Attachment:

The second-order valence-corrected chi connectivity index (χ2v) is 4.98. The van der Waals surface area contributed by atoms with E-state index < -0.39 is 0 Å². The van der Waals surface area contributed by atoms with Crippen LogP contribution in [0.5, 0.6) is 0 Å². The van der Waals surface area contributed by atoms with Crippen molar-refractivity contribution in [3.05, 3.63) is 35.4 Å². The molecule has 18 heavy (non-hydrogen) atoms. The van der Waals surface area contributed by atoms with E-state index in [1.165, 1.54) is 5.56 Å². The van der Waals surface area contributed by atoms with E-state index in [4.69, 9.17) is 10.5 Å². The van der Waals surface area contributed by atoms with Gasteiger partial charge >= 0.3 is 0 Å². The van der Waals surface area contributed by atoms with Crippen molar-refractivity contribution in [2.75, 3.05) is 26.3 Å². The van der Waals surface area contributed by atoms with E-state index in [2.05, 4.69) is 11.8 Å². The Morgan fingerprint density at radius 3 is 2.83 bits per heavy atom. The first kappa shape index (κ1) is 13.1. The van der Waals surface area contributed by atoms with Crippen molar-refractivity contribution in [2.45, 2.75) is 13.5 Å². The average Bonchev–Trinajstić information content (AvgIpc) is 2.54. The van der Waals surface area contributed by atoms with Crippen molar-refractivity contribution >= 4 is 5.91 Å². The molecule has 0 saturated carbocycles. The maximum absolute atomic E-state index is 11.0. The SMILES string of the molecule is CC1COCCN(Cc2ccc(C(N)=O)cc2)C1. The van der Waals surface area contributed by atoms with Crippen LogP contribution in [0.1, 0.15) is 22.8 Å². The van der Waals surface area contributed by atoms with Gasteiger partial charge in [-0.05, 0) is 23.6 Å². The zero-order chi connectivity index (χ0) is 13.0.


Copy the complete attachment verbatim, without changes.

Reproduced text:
The second-order valence-corrected chi connectivity index (χ2v) is 4.98. The van der Waals surface area contributed by atoms with E-state index < -0.39 is 0 Å². The van der Waals surface area contributed by atoms with Crippen LogP contribution in [0.5, 0.6) is 0 Å². The van der Waals surface area contributed by atoms with Crippen molar-refractivity contribution in [3.05, 3.63) is 35.4 Å². The molecule has 18 heavy (non-hydrogen) atoms. The van der Waals surface area contributed by atoms with E-state index in [1.165, 1.54) is 5.56 Å². The van der Waals surface area contributed by atoms with E-state index in [4.69, 9.17) is 10.5 Å². The van der Waals surface area contributed by atoms with Gasteiger partial charge >= 0.3 is 0 Å². The van der Waals surface area contributed by atoms with Crippen molar-refractivity contribution in [2.75, 3.05) is 26.3 Å². The van der Waals surface area contributed by atoms with E-state index in [2.05, 4.69) is 11.8 Å². The Morgan fingerprint density at radius 3 is 2.83 bits per heavy atom. The first kappa shape index (κ1) is 13.1. The van der Waals surface area contributed by atoms with Crippen molar-refractivity contribution in [2.45, 2.75) is 13.5 Å². The average Bonchev–Trinajstić information content (AvgIpc) is 2.54. The van der Waals surface area contributed by atoms with Crippen molar-refractivity contribution >= 4 is 5.91 Å². The molecule has 0 saturated carbocycles. The maximum absolute atomic E-state index is 11.0. The SMILES string of the molecule is CC1COCCN(Cc2ccc(C(N)=O)cc2)C1. The van der Waals surface area contributed by atoms with Crippen LogP contribution in [0.1, 0.15) is 22.8 Å². The van der Waals surface area contributed by atoms with Gasteiger partial charge in [-0.05, 0) is 23.6 Å². The zero-order chi connectivity index (χ0) is 13.0.